Paris, France

Next, read the fine print in the travel insurance policy before committing to it. If you’ve done your research about what existing coverage you already have & you’ve determined you want the extra security of a travel insurance policy, make sure it actually covers what you’re hoping it covers.  Most travelers will buy a policy in conjunction with their airfare, hotel or cruise package. This is certainly not a bad option, but the plans tend to be pretty basic with several stipulations to qualify for reimbursement. Typically, these policies will cover delayed or cancelled flights, lost luggage & basic emergency medical. Is that enough? Only you can determine that. 

What you may not realize though is these built-in policies are not your only options. You can buy travel insurance on your own & quite often, even tailor it to exactly what you need & want.  Based on what you choose & the overall cost of your trip, those things will determine how much your travel insurance will cost.  You may not even have to look very far. It is not uncommon for employers to offer travel insurance through the same and/or partner companies of those that provide your existing insurance. My point is, you have options & can certainly receive the coverage you need if you do your research.

Borgund Stave Church, Norway

Finally, if you’re going to purchase travel insurance, do it well IN ADVANCE. If you purchase it in conjunction with a travel package, most often you will have until your final payment is made to add it, but after that final payment is made, you’re out of luck. If you’re buying it separate from your package, it is recommended that you purchase it within 10-15 days of booking your trip, or the prices may go up and/or the coverage will be limited. That being said, there are some options that allow for coverage to be purchased up until the day before you travel, but you will pay a pretty penny for it. Additionally, don’t think that you can buy it after a trip-cancelling event has already happened. They always ask for documentation with your claim, especially if it’s made soon after coverage is purchased, & if they feel you are trying to “work the system,” they will not pay out.  It’s really just best to do your research & purchase it well in advance of your actual trip.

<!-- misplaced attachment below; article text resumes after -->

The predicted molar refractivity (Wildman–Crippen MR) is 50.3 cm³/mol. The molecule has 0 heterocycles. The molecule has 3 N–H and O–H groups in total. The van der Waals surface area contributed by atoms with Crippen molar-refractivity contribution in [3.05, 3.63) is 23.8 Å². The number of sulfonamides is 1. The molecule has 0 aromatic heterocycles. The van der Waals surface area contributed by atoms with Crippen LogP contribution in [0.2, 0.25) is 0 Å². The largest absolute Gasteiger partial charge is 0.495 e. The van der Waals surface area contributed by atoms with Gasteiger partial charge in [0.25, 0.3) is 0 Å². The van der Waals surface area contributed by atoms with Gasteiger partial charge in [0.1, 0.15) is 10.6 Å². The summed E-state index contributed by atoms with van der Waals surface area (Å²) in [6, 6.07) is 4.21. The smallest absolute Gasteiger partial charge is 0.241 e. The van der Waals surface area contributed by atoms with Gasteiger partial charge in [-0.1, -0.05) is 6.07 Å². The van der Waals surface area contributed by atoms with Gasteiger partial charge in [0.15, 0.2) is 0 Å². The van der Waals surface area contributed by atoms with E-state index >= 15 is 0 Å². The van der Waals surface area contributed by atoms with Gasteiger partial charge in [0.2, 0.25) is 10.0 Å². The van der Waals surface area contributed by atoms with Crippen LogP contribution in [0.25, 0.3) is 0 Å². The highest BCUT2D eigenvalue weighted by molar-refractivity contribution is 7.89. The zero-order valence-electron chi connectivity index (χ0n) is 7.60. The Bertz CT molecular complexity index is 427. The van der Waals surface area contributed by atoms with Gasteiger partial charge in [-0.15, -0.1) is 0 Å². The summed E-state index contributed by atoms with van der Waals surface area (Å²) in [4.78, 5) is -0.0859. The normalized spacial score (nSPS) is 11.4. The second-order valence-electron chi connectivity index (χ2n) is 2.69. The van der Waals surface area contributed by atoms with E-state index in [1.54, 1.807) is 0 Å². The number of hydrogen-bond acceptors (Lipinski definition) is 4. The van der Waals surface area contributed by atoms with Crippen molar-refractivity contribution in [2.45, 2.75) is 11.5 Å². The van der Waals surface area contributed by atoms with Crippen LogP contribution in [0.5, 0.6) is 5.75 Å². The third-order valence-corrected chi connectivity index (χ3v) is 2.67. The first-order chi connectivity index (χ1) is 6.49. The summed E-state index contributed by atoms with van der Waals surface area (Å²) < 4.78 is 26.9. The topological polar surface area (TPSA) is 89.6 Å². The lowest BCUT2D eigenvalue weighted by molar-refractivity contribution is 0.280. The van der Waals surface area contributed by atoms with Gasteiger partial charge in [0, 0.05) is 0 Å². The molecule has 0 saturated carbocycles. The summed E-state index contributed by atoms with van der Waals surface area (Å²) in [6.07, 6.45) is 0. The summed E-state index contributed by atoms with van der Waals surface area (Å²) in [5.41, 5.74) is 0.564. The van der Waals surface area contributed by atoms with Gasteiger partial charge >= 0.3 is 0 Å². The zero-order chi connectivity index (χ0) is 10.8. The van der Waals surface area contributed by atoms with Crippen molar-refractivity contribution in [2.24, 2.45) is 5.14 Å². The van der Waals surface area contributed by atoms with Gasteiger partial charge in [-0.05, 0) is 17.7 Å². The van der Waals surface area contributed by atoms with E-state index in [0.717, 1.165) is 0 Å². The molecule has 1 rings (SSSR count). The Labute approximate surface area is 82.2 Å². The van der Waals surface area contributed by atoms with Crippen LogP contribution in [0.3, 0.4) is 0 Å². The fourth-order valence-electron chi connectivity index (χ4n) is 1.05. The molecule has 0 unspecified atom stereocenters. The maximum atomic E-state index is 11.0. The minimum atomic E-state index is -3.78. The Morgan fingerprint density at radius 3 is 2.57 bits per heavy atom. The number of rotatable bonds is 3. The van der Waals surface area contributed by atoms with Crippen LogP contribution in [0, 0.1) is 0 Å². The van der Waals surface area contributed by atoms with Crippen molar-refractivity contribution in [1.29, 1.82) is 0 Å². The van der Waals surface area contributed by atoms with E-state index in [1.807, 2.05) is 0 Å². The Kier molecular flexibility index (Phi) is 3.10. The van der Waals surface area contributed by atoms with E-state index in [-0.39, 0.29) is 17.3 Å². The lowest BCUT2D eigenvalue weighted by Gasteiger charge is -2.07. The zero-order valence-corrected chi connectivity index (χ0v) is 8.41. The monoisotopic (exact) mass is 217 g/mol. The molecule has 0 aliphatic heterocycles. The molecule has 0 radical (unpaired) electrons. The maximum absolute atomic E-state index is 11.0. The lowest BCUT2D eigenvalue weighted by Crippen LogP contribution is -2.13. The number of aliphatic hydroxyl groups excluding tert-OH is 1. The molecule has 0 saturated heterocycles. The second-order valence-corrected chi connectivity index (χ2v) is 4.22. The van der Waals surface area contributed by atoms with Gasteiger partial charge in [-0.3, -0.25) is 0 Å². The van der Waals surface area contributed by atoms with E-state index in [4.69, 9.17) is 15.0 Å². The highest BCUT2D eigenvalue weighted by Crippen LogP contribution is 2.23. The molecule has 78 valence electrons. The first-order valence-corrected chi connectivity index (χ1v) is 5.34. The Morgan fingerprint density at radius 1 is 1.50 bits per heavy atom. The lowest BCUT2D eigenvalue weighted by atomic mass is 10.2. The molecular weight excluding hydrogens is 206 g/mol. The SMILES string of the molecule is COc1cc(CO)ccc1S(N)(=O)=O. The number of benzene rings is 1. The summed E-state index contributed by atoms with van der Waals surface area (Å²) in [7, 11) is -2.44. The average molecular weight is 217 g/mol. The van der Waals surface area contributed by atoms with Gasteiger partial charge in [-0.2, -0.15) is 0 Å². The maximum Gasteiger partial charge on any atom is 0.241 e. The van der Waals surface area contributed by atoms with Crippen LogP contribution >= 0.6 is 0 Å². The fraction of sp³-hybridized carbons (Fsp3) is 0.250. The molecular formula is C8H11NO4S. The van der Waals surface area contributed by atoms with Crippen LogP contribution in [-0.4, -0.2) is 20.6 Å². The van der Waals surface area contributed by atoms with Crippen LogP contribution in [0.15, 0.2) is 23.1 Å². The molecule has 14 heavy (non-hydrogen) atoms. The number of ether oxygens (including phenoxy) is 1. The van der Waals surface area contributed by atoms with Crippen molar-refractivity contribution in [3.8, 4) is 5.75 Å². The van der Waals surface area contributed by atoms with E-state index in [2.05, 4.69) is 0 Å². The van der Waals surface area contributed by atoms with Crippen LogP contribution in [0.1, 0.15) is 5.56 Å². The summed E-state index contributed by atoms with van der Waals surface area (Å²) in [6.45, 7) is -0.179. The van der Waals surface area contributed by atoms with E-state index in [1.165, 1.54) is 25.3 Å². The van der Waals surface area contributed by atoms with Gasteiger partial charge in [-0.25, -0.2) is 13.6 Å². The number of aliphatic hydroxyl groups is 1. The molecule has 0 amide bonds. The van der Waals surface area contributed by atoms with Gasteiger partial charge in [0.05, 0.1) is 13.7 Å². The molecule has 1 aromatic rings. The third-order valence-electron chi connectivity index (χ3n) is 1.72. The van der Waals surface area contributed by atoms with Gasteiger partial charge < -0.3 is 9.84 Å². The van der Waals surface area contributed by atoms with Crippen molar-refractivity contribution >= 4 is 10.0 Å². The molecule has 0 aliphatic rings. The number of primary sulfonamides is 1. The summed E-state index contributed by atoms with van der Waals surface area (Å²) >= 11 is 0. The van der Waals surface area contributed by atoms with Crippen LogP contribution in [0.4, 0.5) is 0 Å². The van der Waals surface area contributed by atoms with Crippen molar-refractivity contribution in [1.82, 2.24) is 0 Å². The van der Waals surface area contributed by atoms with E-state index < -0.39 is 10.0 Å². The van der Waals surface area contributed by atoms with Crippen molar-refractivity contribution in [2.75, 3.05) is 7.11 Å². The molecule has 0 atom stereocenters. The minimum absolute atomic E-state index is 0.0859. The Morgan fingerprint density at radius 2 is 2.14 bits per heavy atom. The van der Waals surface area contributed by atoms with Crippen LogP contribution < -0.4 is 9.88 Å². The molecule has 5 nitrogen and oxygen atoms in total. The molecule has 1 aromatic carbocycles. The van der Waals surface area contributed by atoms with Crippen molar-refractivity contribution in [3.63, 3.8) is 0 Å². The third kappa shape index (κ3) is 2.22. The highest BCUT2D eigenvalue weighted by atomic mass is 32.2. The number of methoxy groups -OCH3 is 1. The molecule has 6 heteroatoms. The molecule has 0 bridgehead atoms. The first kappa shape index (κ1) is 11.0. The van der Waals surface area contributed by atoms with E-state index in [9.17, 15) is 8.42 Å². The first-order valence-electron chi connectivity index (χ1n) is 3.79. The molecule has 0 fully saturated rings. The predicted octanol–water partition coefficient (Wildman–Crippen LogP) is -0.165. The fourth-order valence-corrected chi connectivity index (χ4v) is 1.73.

No one likes to think about all the bad things that could happen, but as with so many things in life, if you plan for the worst, but expect the best, you’ll always be prepared & have peace of mind knowing you’re protected.  Ultimately, the only person who can decide if travel insurance is worth it, is you. Trust me when I say it’s worth doing your research so you can make informed decisions.